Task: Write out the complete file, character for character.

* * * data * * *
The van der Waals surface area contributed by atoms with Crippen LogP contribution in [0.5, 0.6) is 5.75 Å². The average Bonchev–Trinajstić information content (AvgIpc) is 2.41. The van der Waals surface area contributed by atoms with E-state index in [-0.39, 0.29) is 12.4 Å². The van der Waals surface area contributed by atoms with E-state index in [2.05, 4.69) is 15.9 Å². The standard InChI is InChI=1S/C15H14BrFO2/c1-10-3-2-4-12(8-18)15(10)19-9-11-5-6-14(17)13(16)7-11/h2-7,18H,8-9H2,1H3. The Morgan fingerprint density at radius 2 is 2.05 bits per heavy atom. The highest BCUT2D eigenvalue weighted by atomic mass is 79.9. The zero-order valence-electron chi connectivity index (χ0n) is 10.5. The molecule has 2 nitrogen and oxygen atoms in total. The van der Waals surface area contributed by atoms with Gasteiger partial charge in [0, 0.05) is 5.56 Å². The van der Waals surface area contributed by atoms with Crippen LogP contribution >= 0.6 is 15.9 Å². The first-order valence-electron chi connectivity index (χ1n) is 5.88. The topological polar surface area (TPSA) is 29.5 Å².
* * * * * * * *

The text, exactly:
The van der Waals surface area contributed by atoms with Crippen LogP contribution in [0.5, 0.6) is 5.75 Å². The average Bonchev–Trinajstić information content (AvgIpc) is 2.41. The van der Waals surface area contributed by atoms with E-state index in [-0.39, 0.29) is 12.4 Å². The van der Waals surface area contributed by atoms with E-state index in [2.05, 4.69) is 15.9 Å². The standard InChI is InChI=1S/C15H14BrFO2/c1-10-3-2-4-12(8-18)15(10)19-9-11-5-6-14(17)13(16)7-11/h2-7,18H,8-9H2,1H3. The Morgan fingerprint density at radius 2 is 2.05 bits per heavy atom. The highest BCUT2D eigenvalue weighted by atomic mass is 79.9. The zero-order valence-electron chi connectivity index (χ0n) is 10.5. The molecule has 2 nitrogen and oxygen atoms in total. The van der Waals surface area contributed by atoms with Gasteiger partial charge in [0, 0.05) is 5.56 Å². The van der Waals surface area contributed by atoms with Crippen LogP contribution >= 0.6 is 15.9 Å². The first-order valence-electron chi connectivity index (χ1n) is 5.88. The topological polar surface area (TPSA) is 29.5 Å².